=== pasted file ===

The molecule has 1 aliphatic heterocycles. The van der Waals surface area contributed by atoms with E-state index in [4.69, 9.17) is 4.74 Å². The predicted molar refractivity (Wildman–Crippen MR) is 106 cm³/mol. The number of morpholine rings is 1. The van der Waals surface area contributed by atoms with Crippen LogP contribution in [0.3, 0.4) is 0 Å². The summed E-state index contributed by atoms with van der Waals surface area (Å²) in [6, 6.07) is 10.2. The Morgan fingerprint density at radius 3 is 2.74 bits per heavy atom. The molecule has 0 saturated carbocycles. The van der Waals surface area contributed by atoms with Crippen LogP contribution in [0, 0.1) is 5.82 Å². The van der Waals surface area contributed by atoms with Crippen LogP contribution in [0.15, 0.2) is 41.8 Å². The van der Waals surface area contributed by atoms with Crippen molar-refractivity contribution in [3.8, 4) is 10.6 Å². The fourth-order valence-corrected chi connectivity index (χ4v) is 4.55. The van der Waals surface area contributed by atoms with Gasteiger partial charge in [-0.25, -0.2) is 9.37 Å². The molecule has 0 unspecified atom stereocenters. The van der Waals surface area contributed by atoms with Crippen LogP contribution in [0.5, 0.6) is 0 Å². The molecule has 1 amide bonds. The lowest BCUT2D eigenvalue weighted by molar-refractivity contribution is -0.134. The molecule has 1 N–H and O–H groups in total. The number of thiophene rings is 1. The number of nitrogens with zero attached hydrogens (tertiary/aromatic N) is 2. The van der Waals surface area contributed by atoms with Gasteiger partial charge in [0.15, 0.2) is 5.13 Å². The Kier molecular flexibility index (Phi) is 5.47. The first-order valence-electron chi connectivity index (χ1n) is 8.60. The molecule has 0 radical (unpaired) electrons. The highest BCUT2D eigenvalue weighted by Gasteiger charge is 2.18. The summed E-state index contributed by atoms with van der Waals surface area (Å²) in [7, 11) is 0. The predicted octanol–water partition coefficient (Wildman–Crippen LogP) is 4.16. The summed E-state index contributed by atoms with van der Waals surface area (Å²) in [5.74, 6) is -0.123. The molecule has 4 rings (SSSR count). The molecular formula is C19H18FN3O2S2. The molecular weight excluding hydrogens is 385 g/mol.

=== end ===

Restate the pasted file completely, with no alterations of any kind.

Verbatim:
The molecule has 1 aliphatic heterocycles. The van der Waals surface area contributed by atoms with E-state index in [4.69, 9.17) is 4.74 Å². The predicted molar refractivity (Wildman–Crippen MR) is 106 cm³/mol. The number of morpholine rings is 1. The van der Waals surface area contributed by atoms with Crippen LogP contribution in [0.3, 0.4) is 0 Å². The summed E-state index contributed by atoms with van der Waals surface area (Å²) in [6, 6.07) is 10.2. The Morgan fingerprint density at radius 3 is 2.74 bits per heavy atom. The molecule has 0 saturated carbocycles. The van der Waals surface area contributed by atoms with Crippen LogP contribution in [0, 0.1) is 5.82 Å². The van der Waals surface area contributed by atoms with Crippen LogP contribution in [0.15, 0.2) is 41.8 Å². The van der Waals surface area contributed by atoms with Crippen molar-refractivity contribution in [3.8, 4) is 10.6 Å². The fourth-order valence-corrected chi connectivity index (χ4v) is 4.55. The van der Waals surface area contributed by atoms with Gasteiger partial charge in [-0.25, -0.2) is 9.37 Å². The molecule has 0 unspecified atom stereocenters. The van der Waals surface area contributed by atoms with Crippen LogP contribution in [0.5, 0.6) is 0 Å². The molecule has 1 amide bonds. The lowest BCUT2D eigenvalue weighted by molar-refractivity contribution is -0.134. The molecule has 1 N–H and O–H groups in total. The number of thiophene rings is 1. The number of nitrogens with zero attached hydrogens (tertiary/aromatic N) is 2. The van der Waals surface area contributed by atoms with Gasteiger partial charge in [0.15, 0.2) is 5.13 Å². The Kier molecular flexibility index (Phi) is 5.47. The first-order valence-electron chi connectivity index (χ1n) is 8.60. The molecule has 0 radical (unpaired) electrons. The highest BCUT2D eigenvalue weighted by Gasteiger charge is 2.18. The summed E-state index contributed by atoms with van der Waals surface area (Å²) in [7, 11) is 0. The predicted octanol–water partition coefficient (Wildman–Crippen LogP) is 4.16. The summed E-state index contributed by atoms with van der Waals surface area (Å²) in [5.74, 6) is -0.123. The molecule has 4 rings (SSSR count). The molecular formula is C19H18FN3O2S2. The molecular weight excluding hydrogens is 385 g/mol.